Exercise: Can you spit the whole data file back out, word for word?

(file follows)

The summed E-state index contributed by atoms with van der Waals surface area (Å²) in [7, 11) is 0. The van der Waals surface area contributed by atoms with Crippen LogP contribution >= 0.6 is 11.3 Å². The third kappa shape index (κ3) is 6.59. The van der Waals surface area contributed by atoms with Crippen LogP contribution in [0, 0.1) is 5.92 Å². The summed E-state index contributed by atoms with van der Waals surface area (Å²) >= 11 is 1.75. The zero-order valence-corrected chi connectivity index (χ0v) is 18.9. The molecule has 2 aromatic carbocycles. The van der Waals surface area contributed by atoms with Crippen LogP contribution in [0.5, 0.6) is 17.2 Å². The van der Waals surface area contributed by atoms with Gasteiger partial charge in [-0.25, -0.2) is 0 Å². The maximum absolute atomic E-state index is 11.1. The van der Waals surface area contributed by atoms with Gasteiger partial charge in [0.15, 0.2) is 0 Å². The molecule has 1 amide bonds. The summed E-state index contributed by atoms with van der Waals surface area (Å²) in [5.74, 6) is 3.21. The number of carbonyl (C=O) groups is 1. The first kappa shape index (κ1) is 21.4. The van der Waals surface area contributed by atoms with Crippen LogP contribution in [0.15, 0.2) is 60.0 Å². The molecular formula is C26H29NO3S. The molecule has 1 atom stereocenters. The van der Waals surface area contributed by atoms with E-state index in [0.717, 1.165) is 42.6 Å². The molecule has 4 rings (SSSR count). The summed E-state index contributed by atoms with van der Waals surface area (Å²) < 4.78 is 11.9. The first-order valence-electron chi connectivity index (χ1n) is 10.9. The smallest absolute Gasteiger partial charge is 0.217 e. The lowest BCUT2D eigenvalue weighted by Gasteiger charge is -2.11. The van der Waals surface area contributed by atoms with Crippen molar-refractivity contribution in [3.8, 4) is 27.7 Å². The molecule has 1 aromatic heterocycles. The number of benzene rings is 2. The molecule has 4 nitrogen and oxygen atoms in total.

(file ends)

The summed E-state index contributed by atoms with van der Waals surface area (Å²) in [7, 11) is 0. The van der Waals surface area contributed by atoms with Crippen LogP contribution >= 0.6 is 11.3 Å². The third kappa shape index (κ3) is 6.59. The van der Waals surface area contributed by atoms with Crippen LogP contribution in [0, 0.1) is 5.92 Å². The summed E-state index contributed by atoms with van der Waals surface area (Å²) >= 11 is 1.75. The zero-order valence-corrected chi connectivity index (χ0v) is 18.9. The molecule has 2 aromatic carbocycles. The van der Waals surface area contributed by atoms with Crippen LogP contribution in [0.5, 0.6) is 17.2 Å². The van der Waals surface area contributed by atoms with Gasteiger partial charge in [-0.25, -0.2) is 0 Å². The maximum absolute atomic E-state index is 11.1. The van der Waals surface area contributed by atoms with Gasteiger partial charge in [0.15, 0.2) is 0 Å². The molecule has 1 amide bonds. The summed E-state index contributed by atoms with van der Waals surface area (Å²) in [5.74, 6) is 3.21. The number of carbonyl (C=O) groups is 1. The first kappa shape index (κ1) is 21.4. The van der Waals surface area contributed by atoms with Crippen LogP contribution in [0.15, 0.2) is 60.0 Å². The molecular formula is C26H29NO3S. The molecule has 1 atom stereocenters. The van der Waals surface area contributed by atoms with E-state index in [0.717, 1.165) is 42.6 Å². The molecule has 4 rings (SSSR count). The summed E-state index contributed by atoms with van der Waals surface area (Å²) < 4.78 is 11.9. The first-order valence-electron chi connectivity index (χ1n) is 10.9. The smallest absolute Gasteiger partial charge is 0.217 e. The lowest BCUT2D eigenvalue weighted by Gasteiger charge is -2.11. The van der Waals surface area contributed by atoms with Crippen molar-refractivity contribution in [3.8, 4) is 27.7 Å². The molecule has 1 aromatic heterocycles. The number of benzene rings is 2. The molecule has 4 nitrogen and oxygen atoms in total.